switched on pop

New ABBA, Just Like the Old ABBA (and Then Some!)

Illustration: Iris Gottlieb

For every stan of the Swedish supergroup ABBA, there’s a hater lurking, like legendary pop critic Robert Christgau, who once said of the group, “We have met the enemy, and they are them.” He was suspicious of the catchiness of their music and the earnestness of their lyrics, but regardless of how you feel about them, their compositional acumen cannot be denied. With ABBA releasing their first album in 40 years, now is the perfect time to investigate what makes their music so beloved and reviled in equal measure.

The longevity of their songs is testament to their musical brilliance. So after breaking down the vocal contrast, musical maximalism, and studio wizardry used to concoct world-beating hits like “Super Trouper,” “Mamma Mia,” and “Dancing Queen,” Switched on Pop hosts Nate Sloan and Charlie Harding turn their ears to the band’s latest singles, “Don’t Shut Me Down” and “I Still Have Faith in You,” to determine whether the they represent a return to classic form or a departure into new sonic realms.

Nate: There’s a lot of pressure on ABBA. They’ve released their first two singles in more than 40 years, and they have such a characteristic classic sound. How is this new music going to continue that legacy?

Charlie: I guess the question is, Does the music live in the past or is it ready for the future?

Nate: Let’s find out by listening to “I Still Have Faith in You.” This is the ballad that they’ve just released. Are you hearing any of the classic signature ABBA ingredients here?

Charlie: We have the two vocalists, Agnetha [Fältskog] and Anni-Frid [Lyngstad] in counterpoint, their melodies moving back and forth.

Nate: Anna-Frid is known for her low voice, but I think this is maybe the lowest she has ever sung before, which is kind of cool. It’s like her voice has mellowed with age, and it sounds great. And then, on top of that, we get Agnetha’s high soprano, just like classic ABBA.

Charlie: This is a super-maximalist piece with lush orchestration. It feels like there are an endless number of tracks and instruments. And you can hear the studio wizardry ABBA is known for. I feel like they’re leaning on the high production values of a beautiful, classic recording studio, with big reverb and massive tom-tom-drum fills that almost circle around your head while you’re listening. Above all else, it has a lot of sentimentalism, which I feel is the thing that pop listeners love and so many critics hate. And I understand why they’re continuing that tradition. It is their thing that they’re really good at.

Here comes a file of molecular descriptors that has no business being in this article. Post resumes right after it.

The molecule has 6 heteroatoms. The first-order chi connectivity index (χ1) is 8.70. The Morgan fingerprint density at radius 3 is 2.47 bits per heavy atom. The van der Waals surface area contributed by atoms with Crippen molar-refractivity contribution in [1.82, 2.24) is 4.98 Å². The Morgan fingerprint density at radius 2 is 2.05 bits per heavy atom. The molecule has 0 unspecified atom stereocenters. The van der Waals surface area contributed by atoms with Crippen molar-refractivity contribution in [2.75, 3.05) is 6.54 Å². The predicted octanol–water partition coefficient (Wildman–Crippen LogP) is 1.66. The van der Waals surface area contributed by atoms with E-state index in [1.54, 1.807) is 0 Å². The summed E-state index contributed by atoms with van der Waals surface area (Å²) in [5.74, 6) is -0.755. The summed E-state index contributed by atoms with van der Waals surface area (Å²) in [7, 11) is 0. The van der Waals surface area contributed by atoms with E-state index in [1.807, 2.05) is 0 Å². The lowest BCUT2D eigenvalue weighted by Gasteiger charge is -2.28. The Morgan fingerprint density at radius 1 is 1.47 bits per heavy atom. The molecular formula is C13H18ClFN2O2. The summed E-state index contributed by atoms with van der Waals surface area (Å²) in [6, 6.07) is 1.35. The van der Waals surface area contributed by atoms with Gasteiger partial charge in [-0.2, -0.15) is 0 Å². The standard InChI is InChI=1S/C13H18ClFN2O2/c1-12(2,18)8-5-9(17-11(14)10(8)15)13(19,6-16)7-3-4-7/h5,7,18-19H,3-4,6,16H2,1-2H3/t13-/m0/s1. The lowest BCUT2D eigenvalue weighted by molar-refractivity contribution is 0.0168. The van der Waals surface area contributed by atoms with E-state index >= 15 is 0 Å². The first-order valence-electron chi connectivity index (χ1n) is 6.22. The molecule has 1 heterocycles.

Nate: First of all, Charlie, high marks — you passed the ABBA-fluency test with flying colors.

Charlie: Thank you.

Nate: Now, in addition to this sentimental ballad, ABBA has also released more of a driving disco tune called “Don’t Shut Me Down.” I pose the same question: Is the classic ABBA formula present here? Or are we hearing something new?

Charlie: It sounds like “Dancing Queen” took a 23andMe test and found out that there was a long-lost sibling that had been discovered. There’s so much similarity in a way that feels like it’s feeding the fans, right? It’s like, if you’re going to release two new songs, four decades later, then you want to appeal to the thing that people know.

Nate: I hear what you’re saying. This feels like ABBA redux, but not in a bad way. I love the synthesizer line that takes us out of the chorus. It’s quite unique.

Charlie: I thought it was a saxophone.

Nate: Okay, maybe it is a processed saxophone. Now that I’m listening to it with you, I agree. It has these effects that make it sound almost like a synthesizer.

Charlie: The fact that we’re questioning it suggests that there’s some really interesting stuff happening here. The other thing that I want to consider is whether these songs are looking backward or looking forward? And obviously, if you’re trying to appease a fan base that has been around for a long time, there’s going to be a lot of sticking in your lane, which they should, because they kind of do the ABBA thing.

But if we think about the band pushing forward, it seems as if the disco revival that started, probably, with Daft Punk’s Random Access Memories in 2013 has continued for nearly a decade and is still very much alive, whether it’s in the music of Dua Lipa …

Nate: Kylie Minogue … Jessie Ware …

Charlie: Definitely. It’s still happening. And so maybe it’s actually the perfect time for ABBA to be releasing a new album.

Nate: I love that because I think, you know, love them or hate them, what you’re saying is a reminder that ABBA is an undeniable part of the fabric of contemporary pop music.

And since that is the case, I think it’s worth bringing an appreciative ear to the next time you hear an ABBA song on the radio, at a dance party, or in the inevitable Mamma Mia 3 film that will come out sometime in the next decade. These songs are beloved by so many, criticized by so many, but regardless of how you feel about them, there is such brilliant musical composition going into every single one.

New ABBA, Just Like the Old ABBA (and Then Some!)